Doomsday clock: quantum computers will break our defenses in less than eight years

Quantum computing is gathering momentum, and while the practical applications are yet very scarce, the quantum future is set to break the current cybersecurity infrastructure. Or will it re-invent it? Let’s see what the hype is about.

Modern quantum mechanics can be traced back to 1905, Einstein’s theories about light and quantum particles. The term quantum mechanics took about 20 more years to emerge. Slowly but surely, all the theories and speculations pathed the way for new technology, and today, the quantum race is on.

Companies like Google and IBM are pushing advancements, each bragging of having the fastest quantum computer. There are roadmaps of the quantum future, with faster and more powerful computers being developed every day.

What seemed questionable to Einstein over 100 years ago is now our new reality. But what are quantum computers? Is it really the next evolutionary step in computer technology?

Classical vs quantum computing

Not exactly. The truth is, classical and quantum computers are two different things. It’s like comparing a bike to a car – both will get you to places, but the technology is very different.

Classical vs quantum computing are even more distinct. If you take a regular computer and pick the technology apart to the very base, you’ll run into ones and zeros – that’s the binary system. Every operation, every single calculation boils down to the same two numbers – and the results will always have the same two outcomes.

Quantum computing, however, uses quantum bits, or in short – qubits. The operations happen on the way smaller scale. While the qubits can also represent either a one or a zero, they have a strange property – a third state called superposition. Let’s break it down.

Imagine the qubit as a clock pendulum, swinging to two sides. The left side is a 0, the right side is a 1. The pendulum won’t stay in any position for a long time, it will constantly swing in between, bouncing from one side to another.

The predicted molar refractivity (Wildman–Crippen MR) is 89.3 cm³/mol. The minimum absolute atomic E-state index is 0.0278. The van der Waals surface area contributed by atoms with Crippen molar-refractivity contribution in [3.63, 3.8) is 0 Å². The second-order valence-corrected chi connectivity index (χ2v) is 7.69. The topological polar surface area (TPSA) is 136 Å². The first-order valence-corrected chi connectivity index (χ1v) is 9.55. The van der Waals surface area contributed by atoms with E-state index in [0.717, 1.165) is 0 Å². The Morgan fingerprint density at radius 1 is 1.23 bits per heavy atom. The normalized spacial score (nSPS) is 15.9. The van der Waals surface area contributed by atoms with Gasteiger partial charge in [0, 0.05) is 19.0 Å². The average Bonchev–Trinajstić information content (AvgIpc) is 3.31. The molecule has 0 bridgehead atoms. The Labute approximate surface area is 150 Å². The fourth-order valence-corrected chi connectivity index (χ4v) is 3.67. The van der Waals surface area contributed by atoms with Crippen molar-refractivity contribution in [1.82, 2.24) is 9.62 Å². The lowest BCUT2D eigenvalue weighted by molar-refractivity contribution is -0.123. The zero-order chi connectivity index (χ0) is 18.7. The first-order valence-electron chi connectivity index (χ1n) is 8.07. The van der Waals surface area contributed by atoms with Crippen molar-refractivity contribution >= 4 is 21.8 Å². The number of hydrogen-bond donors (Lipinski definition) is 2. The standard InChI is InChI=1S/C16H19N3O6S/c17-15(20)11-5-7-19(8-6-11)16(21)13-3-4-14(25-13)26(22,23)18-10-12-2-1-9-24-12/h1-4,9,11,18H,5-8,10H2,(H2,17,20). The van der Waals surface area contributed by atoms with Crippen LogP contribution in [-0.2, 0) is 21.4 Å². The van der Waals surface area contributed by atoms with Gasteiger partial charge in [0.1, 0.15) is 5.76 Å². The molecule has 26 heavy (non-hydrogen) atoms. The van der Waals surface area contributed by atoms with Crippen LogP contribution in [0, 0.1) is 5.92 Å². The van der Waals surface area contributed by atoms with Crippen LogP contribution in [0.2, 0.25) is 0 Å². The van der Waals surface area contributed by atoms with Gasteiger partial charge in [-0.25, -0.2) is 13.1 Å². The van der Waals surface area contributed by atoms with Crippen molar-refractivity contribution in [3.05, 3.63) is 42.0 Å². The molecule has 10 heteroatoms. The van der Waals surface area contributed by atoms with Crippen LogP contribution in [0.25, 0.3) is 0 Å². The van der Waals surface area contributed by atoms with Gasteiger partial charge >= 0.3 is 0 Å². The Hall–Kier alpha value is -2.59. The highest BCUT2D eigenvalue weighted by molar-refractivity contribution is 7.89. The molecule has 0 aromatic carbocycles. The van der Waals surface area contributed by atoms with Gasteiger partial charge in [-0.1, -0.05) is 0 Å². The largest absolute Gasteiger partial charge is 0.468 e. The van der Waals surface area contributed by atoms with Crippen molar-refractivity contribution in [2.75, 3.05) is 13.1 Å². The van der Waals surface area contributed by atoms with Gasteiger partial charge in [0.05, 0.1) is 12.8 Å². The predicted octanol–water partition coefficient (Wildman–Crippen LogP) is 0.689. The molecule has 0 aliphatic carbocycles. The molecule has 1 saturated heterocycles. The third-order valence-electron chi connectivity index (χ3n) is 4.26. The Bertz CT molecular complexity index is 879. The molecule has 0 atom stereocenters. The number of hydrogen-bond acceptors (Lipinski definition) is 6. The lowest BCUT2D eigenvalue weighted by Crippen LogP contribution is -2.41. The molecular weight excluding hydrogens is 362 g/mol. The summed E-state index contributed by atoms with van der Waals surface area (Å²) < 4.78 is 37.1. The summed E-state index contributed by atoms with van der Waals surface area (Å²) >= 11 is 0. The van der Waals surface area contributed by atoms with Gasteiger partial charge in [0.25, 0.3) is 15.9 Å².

In a similar way, the qubits exist on a scale from 0 to 1, being able to take any position on it, but never ever staying still. While the swinging of a clock pendulum is slow and soothing, the qubit is changing the states violently, spinning in all directions at once, all the time. That’s exactly why quantum computers are faster – the speeds at which the particles move provide the means to run an immeasurable amount of processes in an incredibly short amount of time.

Of course, there are more differences between a classic computer and a quantum computer – quantum computers need near-zero temperatures to operate properly, and they’re based on software. The technology is complicated, but it’s necessary to accommodate the incredibly fast problem-solving.

Because of the qubit speeds and superposition, quantum computers can take certain problems and solve them in a super short amount of time – just what the Google quantum computer demonstrated in 2019. But these capabilities bring downsides, too - that’s exactly where the dangers of quantum computing emerge.

Dangers of quantum computing

The doomsday clock by the Cloud security alliance dictates that once its countdown runs out (in approximately seven years and over 200 days), quantum computers will break the cybersecurity infrastructure, at least the one we know today.